Last week, President Obama finalized his decision to preserve an area of ocean three times larger than California – the Pacific Remote Islands Marine National Monument.
It’s the largest protected area of ocean in the world and is larger than all US national parks combined (132,000 square miles).
When he made the announcement in June, he proposed enlarging it from 87,000 square miles to nearly 782,000 square miles, but wanted to first receive input from stakeholders, such as fishermen, scientists, and conservation experts.
In the end, he signed a memorandum that preserves an additional 408,000 square miles – three of the five regions. After receiving 130,000 positive comments about the original plan, Obama bowed to commercial tuna fishing interests, even though there’s hardly any tuna there.
Still, 15% of US oceans are now free from exploitation, up from 6%.
The final monument protects areas around Wake Island, Johnston Atoll and Jarvis Island:
"This action is the latest in a global movement to create large, highly protected marine reserves to counter the dramatic declines in ocean health caused by overfishing, pollution, and development, as well as the emerging challenges associated with climate change," says Pew Charitable Trusts.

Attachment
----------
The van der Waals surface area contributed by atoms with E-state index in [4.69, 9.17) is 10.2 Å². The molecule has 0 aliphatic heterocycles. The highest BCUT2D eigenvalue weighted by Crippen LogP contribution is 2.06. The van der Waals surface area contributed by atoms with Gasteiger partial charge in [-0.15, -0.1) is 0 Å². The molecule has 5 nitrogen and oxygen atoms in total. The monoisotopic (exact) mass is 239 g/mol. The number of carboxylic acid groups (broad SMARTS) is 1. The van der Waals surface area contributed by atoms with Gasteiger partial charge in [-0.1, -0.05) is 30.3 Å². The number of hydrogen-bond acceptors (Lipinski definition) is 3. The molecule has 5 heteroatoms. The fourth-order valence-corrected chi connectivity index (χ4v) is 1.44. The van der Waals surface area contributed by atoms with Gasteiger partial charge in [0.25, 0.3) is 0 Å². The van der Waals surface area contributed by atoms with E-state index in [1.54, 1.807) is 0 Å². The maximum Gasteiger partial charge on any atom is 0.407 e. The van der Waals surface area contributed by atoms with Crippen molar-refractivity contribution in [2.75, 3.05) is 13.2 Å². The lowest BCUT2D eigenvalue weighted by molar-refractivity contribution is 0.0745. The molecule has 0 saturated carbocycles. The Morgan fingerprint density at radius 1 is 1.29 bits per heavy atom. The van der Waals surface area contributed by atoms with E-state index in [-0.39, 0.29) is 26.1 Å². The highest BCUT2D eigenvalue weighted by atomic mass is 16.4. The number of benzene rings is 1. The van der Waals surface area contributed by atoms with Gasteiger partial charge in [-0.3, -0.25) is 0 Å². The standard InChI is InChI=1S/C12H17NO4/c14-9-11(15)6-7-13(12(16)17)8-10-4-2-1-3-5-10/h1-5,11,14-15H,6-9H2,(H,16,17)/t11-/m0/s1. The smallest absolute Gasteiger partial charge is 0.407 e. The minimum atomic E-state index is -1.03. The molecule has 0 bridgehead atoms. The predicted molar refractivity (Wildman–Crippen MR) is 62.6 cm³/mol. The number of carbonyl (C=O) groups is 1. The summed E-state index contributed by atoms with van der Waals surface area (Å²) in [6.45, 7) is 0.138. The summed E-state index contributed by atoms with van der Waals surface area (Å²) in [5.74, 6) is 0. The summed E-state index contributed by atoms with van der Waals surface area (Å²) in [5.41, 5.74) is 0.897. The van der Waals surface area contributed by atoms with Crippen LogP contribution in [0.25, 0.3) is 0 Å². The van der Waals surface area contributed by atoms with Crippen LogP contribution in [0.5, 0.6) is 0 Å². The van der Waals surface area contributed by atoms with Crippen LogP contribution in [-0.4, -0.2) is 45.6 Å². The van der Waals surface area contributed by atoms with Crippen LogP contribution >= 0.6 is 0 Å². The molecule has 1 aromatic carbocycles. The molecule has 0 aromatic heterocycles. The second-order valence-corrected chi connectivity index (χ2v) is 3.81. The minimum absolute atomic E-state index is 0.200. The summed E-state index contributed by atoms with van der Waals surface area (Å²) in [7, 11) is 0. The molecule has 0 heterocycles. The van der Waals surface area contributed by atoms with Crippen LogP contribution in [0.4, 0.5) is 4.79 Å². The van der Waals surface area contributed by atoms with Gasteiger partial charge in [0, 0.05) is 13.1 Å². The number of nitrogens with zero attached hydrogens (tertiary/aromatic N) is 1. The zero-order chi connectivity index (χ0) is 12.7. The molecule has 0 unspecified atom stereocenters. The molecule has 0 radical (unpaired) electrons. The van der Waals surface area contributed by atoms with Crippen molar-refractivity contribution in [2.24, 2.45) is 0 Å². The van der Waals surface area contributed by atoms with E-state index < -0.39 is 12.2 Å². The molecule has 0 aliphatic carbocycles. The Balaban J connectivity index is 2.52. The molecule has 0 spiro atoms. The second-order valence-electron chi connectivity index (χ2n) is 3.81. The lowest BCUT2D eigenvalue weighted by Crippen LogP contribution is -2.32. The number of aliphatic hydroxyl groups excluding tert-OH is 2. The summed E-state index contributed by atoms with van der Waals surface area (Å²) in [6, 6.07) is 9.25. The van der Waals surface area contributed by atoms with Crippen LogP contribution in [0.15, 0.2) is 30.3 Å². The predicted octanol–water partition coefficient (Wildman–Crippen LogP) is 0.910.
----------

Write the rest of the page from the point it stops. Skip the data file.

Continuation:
Thousands of miles southwest of Hawaii, this remote area of the Pacific Ocean teems with wildlife. There are 130 seamounts (undersea mountains) and spectacular coral ecosystems that serve as vital breeding and feeding grounds for millions of marine animals: whales, sea turtles, fish, and millions of seabirds.
Even though the region is pristine at the moment with little interest from fishermen, that could change in the future. Secretary of State Kerry says he wants to get agreement this year on the Port State Measures Agreement – an international treaty that requires member nations to make sure illegally caught fish don’t get to market. 11 out of the 25 nations needed have ratified the treaty.